You just bought your new horse in the USA and are very excited to start working with him/her.
But: Are you sure you are familiar with the training system your horse is used to? Is your tack OK for your horse? What about the feeding schedule and quality? This program includes everything you need to know to take care of your horse.
What is an aftercare program?
An aftercare program is an intensive one-week training program for you and your newly bought horse.
Which means: If you buy a horse in the US, we will meet together (or after quarantine) with your horse and we make sure that you and your horse get the best and most optimal start. We will help you with the training method, check the feed, horse
What are the advantages of an aftercare program?
We help you with the training method, check the feed, horse management and all other aspects concerning your horse. Corned beef frankfurter bacon pork belly beef andouille, prosciutto doner chuck shankle pork pancetta tri-tip salami. Capicola biltong chuck leberkas shoulder filet mignon beef pork loin tri-tip tail doner turducken hamburger ham jerky.
There are several methods of horse identification, some natural, some manmade. Regardless of the methodology, each has its proper application.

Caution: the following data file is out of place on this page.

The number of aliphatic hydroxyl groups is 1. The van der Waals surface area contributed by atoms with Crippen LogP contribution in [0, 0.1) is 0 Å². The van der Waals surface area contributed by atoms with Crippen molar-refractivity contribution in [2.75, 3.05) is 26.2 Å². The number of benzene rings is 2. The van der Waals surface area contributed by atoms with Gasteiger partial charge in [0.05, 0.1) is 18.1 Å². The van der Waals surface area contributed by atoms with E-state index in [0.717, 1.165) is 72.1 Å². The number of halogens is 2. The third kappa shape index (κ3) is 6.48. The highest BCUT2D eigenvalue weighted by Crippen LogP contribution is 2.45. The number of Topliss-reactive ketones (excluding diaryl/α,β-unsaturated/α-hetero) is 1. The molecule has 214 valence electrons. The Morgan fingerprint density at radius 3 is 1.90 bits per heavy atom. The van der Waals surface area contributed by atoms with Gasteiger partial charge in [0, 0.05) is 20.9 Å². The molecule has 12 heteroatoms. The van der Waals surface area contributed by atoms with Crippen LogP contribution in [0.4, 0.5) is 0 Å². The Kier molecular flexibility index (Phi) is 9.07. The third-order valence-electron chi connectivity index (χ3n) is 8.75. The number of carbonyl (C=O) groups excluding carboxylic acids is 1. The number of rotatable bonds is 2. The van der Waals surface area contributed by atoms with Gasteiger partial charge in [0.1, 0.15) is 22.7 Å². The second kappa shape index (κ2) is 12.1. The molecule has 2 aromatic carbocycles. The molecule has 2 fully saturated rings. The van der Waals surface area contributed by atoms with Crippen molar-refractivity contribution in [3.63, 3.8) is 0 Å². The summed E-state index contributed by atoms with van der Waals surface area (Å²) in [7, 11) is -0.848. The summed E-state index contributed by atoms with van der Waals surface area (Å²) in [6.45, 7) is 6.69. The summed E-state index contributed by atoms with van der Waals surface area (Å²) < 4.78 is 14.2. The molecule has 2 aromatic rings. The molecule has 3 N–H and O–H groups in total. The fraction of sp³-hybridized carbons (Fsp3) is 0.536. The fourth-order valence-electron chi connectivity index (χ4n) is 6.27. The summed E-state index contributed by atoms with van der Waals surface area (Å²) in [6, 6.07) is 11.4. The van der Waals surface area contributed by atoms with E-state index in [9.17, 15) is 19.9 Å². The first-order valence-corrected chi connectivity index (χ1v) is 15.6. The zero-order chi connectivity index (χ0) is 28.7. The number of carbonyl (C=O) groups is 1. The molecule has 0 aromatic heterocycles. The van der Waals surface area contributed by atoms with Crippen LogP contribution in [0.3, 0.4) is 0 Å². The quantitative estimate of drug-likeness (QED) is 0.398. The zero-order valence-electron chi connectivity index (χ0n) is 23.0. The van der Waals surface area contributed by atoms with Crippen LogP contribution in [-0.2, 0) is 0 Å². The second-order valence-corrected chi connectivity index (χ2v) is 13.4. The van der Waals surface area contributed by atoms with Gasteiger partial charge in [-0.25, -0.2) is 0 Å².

Though some may be fallible in specific circumstances, the proper choice is the one that is most useful, convenient and easily recognizable not only for equestrian specialists but also for horse owners.
Long before there were any other methodologies for horse identification, there were the natural characteristics of signalment, the visual markings that distinguish one horse from another.
Though many of these features are not as distinctive as chestnuts or DNA-based information, they do represent genetic phenotypical characteristics of the inner face of the metatarsus.
More distinctive, as are human fingerprints, are the oval plates of horny epithelium called chestnuts.
These callosities growing like the hoof from enlarged papillae of the skin, are found on the inner face of the forearm, above the carpal joint in all species of Equidae, and in the horse, occur near the upper extremity.